District 13: Ultimatum Review
District 13: Ultimatum opens with the final moments of the original film only to renege on its optimistic ending and offer up the following intertitle: “Three Years Later. The Government Has Changed. Nothing Else Has.” It is tempting to apply a similar template to this sequel as a whole: “Three Years Later. The Director Has Changed. Nothing Else Has.” For whilst Pierre Morel has moved on to Taken and the forthcoming From Paris With Love, D13: Ultimatum remains very much a business-as-usual prospect. The fidgety camerawork is in place, as is the incessant techno soundtrack, as is the emphasis on spectacular ‘parkour’ stunt work with little reliance on CG enhancement and other adornments.
In terms of plot there are no great advancements either. There’s a slight opening-out inasmuch as the titular banlieue is revealed to have several sub-banlieues, if you will, separating the various ethnic factions, the neo-Nazi skinheads, etc. Plus the action is set as much outside of the district as it is in. Yet still we are dealing with corruption within the government and a finale which reconfigures the original District 13’s beat-the-bomb-before-the-deadline into a beat-the-missiles variation. Furthermore, the echoes of Escape From New York remain, albeit with the tiniest dose of social commentary, something John Carpenter never really had much time for.
One of the delights of District 13 was its purely kinetic nature. Any misgivings about its ultimately vacuous nature were comfortably hidden by a pace that never allowed the viewer to dwell on the shortcomings. The characters were one-dimensional, the dialogue of that predictable badass nature, but no need to worry as it was all about the action - and that element was more than ably delivered. Given that new director Patrick Alessandria (one time assistant director to the returning writer-producer here, Luc Besson, on his first two features Le Dernier Combat and Subway) is just as proficient with the whip pans, slo-mo and other tricks as Morel was, once again this proves not to be a massive problem. Indeed, it is almost amusing that a topic which once upon a time would have resulted purely in agitprop cinema - civil unrest in the French ghettos - is now deemed the ideal backdrop to a piece of simple genre filmmaking.
Yet it is this very simplicity that works in D13: Ultimatum’s favour. The plotting works along some exceedingly straight lines. Our hero from the banlieue (David Belle) has a big set piece from the off, as does our hero from the police force (Cyril Raffaeli), but neither to any great narrative significance thereby allowing both to work as standalone sequences until the pair (both returning from the original movie) are required to team up and save the day once more. In a nutshell, this involves Raffaeli getting framed and imprisoned by a sinister department with government connections, Belle turning up to spring him from a police cell, and the aforementioned stop-the-missiles shenanigans. Such is the basic nature of this one-scene-leads-the-other construction (an element that also figured strongly in the Besson-scripted Taken, another film driven by its sheer kineticism) that the various action sequences fit in very nicely or, if you prefer, the various moments explaining what’s going on fit in very nicely with the set pieces. In fact, it was more likely written the latter way around; time and again Besson slips the exposition in amongst one of these sequences, either adopting the usual cross-cutting method (action, action, cut to some men talking in a room, back to the action) or simply pausing for a brief plot-necessary exchange.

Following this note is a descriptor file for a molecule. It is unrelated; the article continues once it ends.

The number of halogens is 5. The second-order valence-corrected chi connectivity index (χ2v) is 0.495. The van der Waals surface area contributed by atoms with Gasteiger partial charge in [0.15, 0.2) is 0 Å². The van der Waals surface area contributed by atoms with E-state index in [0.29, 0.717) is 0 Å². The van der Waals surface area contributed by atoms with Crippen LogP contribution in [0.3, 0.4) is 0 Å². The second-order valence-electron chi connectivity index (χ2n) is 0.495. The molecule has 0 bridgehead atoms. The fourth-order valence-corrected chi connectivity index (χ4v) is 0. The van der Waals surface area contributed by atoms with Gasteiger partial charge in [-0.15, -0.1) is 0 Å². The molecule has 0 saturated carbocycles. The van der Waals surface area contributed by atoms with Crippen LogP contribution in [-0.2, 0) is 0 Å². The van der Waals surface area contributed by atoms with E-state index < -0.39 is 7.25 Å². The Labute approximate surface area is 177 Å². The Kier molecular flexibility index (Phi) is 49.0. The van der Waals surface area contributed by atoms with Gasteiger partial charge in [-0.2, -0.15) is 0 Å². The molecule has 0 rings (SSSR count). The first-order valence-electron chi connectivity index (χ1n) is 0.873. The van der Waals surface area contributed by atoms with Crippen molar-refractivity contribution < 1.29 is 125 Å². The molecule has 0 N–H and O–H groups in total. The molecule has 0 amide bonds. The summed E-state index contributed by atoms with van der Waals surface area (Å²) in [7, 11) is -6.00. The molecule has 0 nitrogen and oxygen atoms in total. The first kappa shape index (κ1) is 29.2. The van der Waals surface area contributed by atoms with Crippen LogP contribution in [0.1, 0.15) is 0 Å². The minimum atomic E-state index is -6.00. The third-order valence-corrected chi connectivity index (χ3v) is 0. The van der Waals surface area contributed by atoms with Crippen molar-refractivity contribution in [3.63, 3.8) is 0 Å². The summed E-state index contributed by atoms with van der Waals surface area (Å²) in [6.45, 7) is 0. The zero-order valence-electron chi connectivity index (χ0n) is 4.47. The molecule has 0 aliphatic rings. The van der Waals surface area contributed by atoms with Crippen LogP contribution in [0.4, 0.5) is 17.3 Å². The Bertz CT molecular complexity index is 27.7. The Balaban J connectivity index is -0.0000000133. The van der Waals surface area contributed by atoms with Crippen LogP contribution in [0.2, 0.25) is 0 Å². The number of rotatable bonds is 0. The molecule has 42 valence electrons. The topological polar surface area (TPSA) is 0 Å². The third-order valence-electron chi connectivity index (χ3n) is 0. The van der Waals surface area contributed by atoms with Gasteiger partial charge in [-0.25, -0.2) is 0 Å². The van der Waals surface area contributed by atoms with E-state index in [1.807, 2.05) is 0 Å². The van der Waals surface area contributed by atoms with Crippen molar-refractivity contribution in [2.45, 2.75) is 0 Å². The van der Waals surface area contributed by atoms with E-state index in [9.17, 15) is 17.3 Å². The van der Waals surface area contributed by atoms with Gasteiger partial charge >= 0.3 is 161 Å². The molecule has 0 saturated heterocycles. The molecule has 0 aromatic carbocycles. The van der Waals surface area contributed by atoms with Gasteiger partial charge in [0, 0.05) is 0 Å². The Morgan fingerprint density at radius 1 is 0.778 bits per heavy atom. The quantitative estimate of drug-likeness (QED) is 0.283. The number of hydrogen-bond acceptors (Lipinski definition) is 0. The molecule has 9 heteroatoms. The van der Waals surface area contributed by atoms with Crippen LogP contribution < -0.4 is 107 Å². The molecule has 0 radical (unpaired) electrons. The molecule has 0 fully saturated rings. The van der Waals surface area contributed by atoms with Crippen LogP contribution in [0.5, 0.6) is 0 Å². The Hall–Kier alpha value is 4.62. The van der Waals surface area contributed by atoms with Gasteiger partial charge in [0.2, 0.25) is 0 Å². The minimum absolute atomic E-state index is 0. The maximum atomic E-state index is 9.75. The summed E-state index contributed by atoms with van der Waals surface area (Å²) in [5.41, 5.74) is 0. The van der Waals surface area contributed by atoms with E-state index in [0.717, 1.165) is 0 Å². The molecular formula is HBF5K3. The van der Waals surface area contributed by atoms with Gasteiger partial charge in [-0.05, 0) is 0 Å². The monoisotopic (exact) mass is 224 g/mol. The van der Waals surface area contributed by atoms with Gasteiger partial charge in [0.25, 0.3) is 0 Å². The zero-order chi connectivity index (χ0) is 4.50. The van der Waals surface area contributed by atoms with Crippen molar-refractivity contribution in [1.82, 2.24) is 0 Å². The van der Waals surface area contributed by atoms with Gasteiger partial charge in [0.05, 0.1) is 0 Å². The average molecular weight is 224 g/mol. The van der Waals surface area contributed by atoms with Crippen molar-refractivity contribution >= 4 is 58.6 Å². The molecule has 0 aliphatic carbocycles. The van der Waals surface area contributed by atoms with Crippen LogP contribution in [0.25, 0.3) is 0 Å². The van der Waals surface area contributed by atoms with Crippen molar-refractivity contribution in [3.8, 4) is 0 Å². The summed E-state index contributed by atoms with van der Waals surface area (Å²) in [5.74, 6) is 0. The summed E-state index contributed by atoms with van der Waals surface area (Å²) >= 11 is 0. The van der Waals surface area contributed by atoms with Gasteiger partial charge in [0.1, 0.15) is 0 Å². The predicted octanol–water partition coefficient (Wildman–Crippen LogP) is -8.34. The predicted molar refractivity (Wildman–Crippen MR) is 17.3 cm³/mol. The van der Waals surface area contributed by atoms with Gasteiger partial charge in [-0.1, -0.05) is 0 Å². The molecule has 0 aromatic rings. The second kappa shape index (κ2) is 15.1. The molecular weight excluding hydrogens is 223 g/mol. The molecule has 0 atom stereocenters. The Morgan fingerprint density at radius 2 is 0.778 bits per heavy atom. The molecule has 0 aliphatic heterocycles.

And so, ultimately, District 13: Ultimatum is neither better nor worse than its predecessor. It’s perfectly capable mindless entertainment and, as with the original, far brisker than the standard Hollywood offerings nowadays. Ideal rental material, in other words, as I’m not convinced it would stand up to repeated viewings.
As with Momentum’s earlier handling of the original District 13, here we find a package somewhat light on essential extras but perfectly sound in the presentation department. The film comes anamorphically enhanced in the original ration of 2.35:1 and demonstrating no immediate problems. The print is crisp and blemish-free, the colours are as pronounced as you would expect from a Besson production and it all copes ably with the assortment of visual tricks Alessandria has to offer. The soundtrack comes in either the original French or dubbed English, both in the DD5.1 format, and again no problems here. Dialogue, explosions and techno all fit nicely into the mix. I watched the film with French soundtrack (as the majority will), though a brief listen in on the dub track revealed it to be no doubt satisfactory for those who prefer things this way. English subtitles are of course also available and optional.
The extras, all ported over from the French DVD, amount to a 26-minute ‘making of’ featurette, nine deleted/extended scenes, plus the self-explanatory music video and trailers. The featurette, unfortunately, is a standard EPK. Emphasis, much like the film itself, is on the action, with talking heads mingling with the usual B-roll footage and film clips. Nothing revelatory here given that this piece is intended to promote District 13: Ultimatum and not offer any major insights once we’ve viewed the movie itself. Interestingly, the deleted and extended sequences all prove to be action scenes. No doubt cut for time reasons, they also add little to the film overall, other than a few more kicks to the head and the like. Note that both the ‘making of’ and the deleted scenes all come in the original French with optional English subtitling, whilst the latter are also presented non-anamorphically even though they retain the original 2.35:1 aspect ratio.